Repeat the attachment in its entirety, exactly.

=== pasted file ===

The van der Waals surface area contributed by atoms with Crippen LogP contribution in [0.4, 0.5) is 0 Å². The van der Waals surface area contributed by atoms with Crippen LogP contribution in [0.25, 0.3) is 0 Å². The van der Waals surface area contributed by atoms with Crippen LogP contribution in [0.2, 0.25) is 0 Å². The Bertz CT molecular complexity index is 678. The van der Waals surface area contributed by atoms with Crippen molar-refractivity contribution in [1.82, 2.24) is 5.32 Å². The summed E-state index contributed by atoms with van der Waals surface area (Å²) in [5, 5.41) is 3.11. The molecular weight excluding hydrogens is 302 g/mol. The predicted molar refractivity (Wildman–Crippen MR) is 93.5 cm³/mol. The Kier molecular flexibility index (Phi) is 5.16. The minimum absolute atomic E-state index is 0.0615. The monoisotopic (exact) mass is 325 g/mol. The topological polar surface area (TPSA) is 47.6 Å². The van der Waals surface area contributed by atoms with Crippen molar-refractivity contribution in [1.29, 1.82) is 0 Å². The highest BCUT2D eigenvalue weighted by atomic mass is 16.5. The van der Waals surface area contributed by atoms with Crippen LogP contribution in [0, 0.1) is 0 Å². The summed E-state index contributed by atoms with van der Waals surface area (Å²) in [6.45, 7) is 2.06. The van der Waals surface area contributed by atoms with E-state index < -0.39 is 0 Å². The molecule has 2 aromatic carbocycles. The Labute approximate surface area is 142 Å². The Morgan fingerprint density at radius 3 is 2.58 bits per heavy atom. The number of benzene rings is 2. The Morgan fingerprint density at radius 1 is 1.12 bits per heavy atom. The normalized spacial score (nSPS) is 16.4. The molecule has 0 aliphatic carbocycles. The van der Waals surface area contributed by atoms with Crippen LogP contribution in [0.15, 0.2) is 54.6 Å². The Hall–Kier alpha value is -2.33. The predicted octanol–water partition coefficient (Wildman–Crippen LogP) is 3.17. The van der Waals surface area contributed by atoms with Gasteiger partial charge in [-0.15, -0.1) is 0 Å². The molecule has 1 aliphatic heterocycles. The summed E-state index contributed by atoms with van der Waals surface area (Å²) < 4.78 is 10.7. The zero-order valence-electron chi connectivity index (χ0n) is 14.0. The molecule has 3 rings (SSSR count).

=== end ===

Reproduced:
The van der Waals surface area contributed by atoms with Crippen LogP contribution in [0.4, 0.5) is 0 Å². The van der Waals surface area contributed by atoms with Crippen LogP contribution in [0.25, 0.3) is 0 Å². The van der Waals surface area contributed by atoms with Crippen LogP contribution in [0.2, 0.25) is 0 Å². The Bertz CT molecular complexity index is 678. The van der Waals surface area contributed by atoms with Crippen molar-refractivity contribution in [1.82, 2.24) is 5.32 Å². The summed E-state index contributed by atoms with van der Waals surface area (Å²) in [5, 5.41) is 3.11. The molecular weight excluding hydrogens is 302 g/mol. The predicted molar refractivity (Wildman–Crippen MR) is 93.5 cm³/mol. The Kier molecular flexibility index (Phi) is 5.16. The minimum absolute atomic E-state index is 0.0615. The monoisotopic (exact) mass is 325 g/mol. The topological polar surface area (TPSA) is 47.6 Å². The van der Waals surface area contributed by atoms with Crippen molar-refractivity contribution in [1.29, 1.82) is 0 Å². The highest BCUT2D eigenvalue weighted by atomic mass is 16.5. The van der Waals surface area contributed by atoms with Crippen LogP contribution in [0, 0.1) is 0 Å². The summed E-state index contributed by atoms with van der Waals surface area (Å²) in [6.45, 7) is 2.06. The van der Waals surface area contributed by atoms with E-state index < -0.39 is 0 Å². The molecule has 2 aromatic carbocycles. The Labute approximate surface area is 142 Å². The Morgan fingerprint density at radius 3 is 2.58 bits per heavy atom. The number of benzene rings is 2. The Morgan fingerprint density at radius 1 is 1.12 bits per heavy atom. The normalized spacial score (nSPS) is 16.4. The molecule has 0 aliphatic carbocycles. The van der Waals surface area contributed by atoms with Crippen LogP contribution in [0.15, 0.2) is 54.6 Å². The Hall–Kier alpha value is -2.33. The predicted octanol–water partition coefficient (Wildman–Crippen LogP) is 3.17. The van der Waals surface area contributed by atoms with Gasteiger partial charge in [-0.15, -0.1) is 0 Å². The molecule has 1 aliphatic heterocycles. The summed E-state index contributed by atoms with van der Waals surface area (Å²) < 4.78 is 10.7. The zero-order valence-electron chi connectivity index (χ0n) is 14.0. The molecule has 3 rings (SSSR count).